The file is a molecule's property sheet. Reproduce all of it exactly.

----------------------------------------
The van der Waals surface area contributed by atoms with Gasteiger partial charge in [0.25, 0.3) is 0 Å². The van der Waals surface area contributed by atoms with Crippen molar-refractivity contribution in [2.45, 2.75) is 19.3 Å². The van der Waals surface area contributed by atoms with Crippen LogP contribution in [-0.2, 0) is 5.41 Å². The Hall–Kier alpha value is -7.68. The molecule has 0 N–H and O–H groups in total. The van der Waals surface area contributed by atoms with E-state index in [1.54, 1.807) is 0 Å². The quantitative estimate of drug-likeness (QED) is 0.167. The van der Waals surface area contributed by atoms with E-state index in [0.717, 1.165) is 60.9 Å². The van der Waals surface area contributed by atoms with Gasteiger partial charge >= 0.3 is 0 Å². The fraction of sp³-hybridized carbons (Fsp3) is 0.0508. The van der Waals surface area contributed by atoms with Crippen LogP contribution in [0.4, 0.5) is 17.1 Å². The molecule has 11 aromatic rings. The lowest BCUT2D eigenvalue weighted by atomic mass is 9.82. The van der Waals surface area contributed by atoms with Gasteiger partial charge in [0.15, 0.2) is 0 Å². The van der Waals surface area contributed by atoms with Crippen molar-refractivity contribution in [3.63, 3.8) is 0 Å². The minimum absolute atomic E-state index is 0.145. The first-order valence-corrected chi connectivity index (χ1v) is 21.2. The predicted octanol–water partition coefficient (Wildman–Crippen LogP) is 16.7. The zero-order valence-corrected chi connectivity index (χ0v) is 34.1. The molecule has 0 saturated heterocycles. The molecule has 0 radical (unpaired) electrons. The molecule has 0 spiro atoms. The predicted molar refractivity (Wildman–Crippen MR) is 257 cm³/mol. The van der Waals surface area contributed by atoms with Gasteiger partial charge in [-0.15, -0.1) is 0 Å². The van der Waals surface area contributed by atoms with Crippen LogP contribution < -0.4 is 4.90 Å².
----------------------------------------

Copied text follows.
The van der Waals surface area contributed by atoms with Gasteiger partial charge in [0.25, 0.3) is 0 Å². The van der Waals surface area contributed by atoms with Crippen molar-refractivity contribution in [2.45, 2.75) is 19.3 Å². The van der Waals surface area contributed by atoms with Crippen LogP contribution in [-0.2, 0) is 5.41 Å². The Hall–Kier alpha value is -7.68. The molecule has 0 N–H and O–H groups in total. The van der Waals surface area contributed by atoms with E-state index in [1.54, 1.807) is 0 Å². The quantitative estimate of drug-likeness (QED) is 0.167. The van der Waals surface area contributed by atoms with E-state index in [0.717, 1.165) is 60.9 Å². The van der Waals surface area contributed by atoms with Gasteiger partial charge >= 0.3 is 0 Å². The fraction of sp³-hybridized carbons (Fsp3) is 0.0508. The van der Waals surface area contributed by atoms with Crippen LogP contribution in [0.4, 0.5) is 17.1 Å². The molecule has 11 aromatic rings. The lowest BCUT2D eigenvalue weighted by atomic mass is 9.82. The van der Waals surface area contributed by atoms with Gasteiger partial charge in [0.15, 0.2) is 0 Å². The van der Waals surface area contributed by atoms with Crippen molar-refractivity contribution in [3.63, 3.8) is 0 Å². The minimum absolute atomic E-state index is 0.145. The first-order valence-corrected chi connectivity index (χ1v) is 21.2. The predicted octanol–water partition coefficient (Wildman–Crippen LogP) is 16.7. The zero-order valence-corrected chi connectivity index (χ0v) is 34.1. The molecule has 0 saturated heterocycles. The molecule has 0 radical (unpaired) electrons. The molecule has 0 spiro atoms. The predicted molar refractivity (Wildman–Crippen MR) is 257 cm³/mol. The van der Waals surface area contributed by atoms with Gasteiger partial charge in [-0.15, -0.1) is 0 Å². The van der Waals surface area contributed by atoms with Crippen LogP contribution < -0.4 is 4.90 Å².